Dixons Carphone warns on profit, pulls guidance
Electrical retailer Dixons Carphone warned on profits, pulled on guidance and placed its final dividend on review as the coronavirus pandemic hit trading.
The company had guided for pre-tax profits of £210m and a lowering of net debt. On Thursday it reported a 24% fall in like-for-like mobile phone sales growth in the UK and Ireland in the three weeks to March 21.
However, it sold more laptops, televisions, gaming consoles and freezers as people were forced to work from home, schools were shut and panicked Britons stockpiled food and toilet paper.
With stores now shut as a result of a government imposed lockdown, Dixons was looking to online operations to mitigate the £400m it would normally receive from stores at this time of year, but “overall the loss of sales will adversely impact our full year profitability and cash position".
"Online trading has been very strong in all countries over the last two weeks as people have been preparing to work from home and use essential technology to continue their lives during the coronavirus outbreak. Early signs are that this strong trading has continued since stores closed and will help to compensate for lost store sales," the company said.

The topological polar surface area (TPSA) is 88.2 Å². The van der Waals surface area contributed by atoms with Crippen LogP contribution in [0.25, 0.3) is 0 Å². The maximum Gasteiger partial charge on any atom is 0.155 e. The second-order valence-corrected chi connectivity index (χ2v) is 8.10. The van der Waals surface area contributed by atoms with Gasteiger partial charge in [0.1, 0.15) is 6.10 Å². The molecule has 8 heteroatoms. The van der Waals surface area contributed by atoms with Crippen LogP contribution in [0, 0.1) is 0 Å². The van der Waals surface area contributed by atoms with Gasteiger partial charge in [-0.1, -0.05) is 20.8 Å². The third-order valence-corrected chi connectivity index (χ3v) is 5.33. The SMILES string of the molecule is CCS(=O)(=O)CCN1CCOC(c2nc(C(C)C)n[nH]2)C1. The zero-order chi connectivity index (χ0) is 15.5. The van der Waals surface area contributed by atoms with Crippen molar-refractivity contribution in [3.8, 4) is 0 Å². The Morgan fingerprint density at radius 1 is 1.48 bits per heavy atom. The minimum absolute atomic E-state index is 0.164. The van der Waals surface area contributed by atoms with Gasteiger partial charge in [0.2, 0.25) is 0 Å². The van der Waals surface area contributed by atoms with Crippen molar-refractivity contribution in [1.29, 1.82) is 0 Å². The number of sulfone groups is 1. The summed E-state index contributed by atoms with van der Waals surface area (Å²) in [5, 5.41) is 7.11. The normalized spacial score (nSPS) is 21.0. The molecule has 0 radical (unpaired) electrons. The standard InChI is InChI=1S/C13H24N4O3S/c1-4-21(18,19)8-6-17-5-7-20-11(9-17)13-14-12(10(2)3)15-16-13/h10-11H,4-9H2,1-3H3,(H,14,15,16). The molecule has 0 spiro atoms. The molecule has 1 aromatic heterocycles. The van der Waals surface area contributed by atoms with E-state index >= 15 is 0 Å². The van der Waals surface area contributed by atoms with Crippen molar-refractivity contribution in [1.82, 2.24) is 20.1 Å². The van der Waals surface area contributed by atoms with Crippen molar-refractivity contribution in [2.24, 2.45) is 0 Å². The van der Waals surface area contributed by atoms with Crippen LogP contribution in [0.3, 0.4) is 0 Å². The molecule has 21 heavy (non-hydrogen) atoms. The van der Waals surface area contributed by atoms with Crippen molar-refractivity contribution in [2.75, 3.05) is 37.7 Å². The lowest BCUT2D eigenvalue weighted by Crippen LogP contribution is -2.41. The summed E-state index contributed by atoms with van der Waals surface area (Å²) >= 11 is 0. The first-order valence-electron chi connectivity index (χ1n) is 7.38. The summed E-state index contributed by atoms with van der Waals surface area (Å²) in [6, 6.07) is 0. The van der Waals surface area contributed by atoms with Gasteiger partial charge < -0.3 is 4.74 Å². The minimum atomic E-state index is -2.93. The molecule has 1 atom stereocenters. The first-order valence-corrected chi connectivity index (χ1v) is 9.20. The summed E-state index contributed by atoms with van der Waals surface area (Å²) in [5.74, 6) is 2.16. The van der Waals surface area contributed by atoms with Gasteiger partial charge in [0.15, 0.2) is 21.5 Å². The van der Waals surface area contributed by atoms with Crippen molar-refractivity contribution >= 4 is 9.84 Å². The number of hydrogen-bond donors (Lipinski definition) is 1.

The group said that in the 11 weeks to March 21 electricals like-for-like sales rose 8%, reflecting a strong recent uplift of 23% in the last three weeks.
Overall group like-for-like sales were up 4% over the same period off set by the slump in mobile phone sales.
The company said it was taking measures to preserve cash during the crisis by taking advantage of the government's multi-billion pound bailout package, controlling discretionary spending, lowering capital expenditure, reducing stock ordering and deferring tax payments.
Hargreaves Lansdown analyst Sophie Lund-Yates said that if the pandemic resulted in a longer-term economic slump, Dixons’ sales "could be challenged for a while. In uncertainty people are a lot less eager to upgrade their TV or washing machine".
"On the plus side trading recently had been very strong, with a surge in demand for things like laptops and printers as people prepared to work from home, as well as fridges and freezers as people stocked up on food," she said.
"It will help that the tills have been stuffed with more cash in recent weeks, but we’ll have to wait and see whether the extra padding offers enough protection as the current disruption drags on.”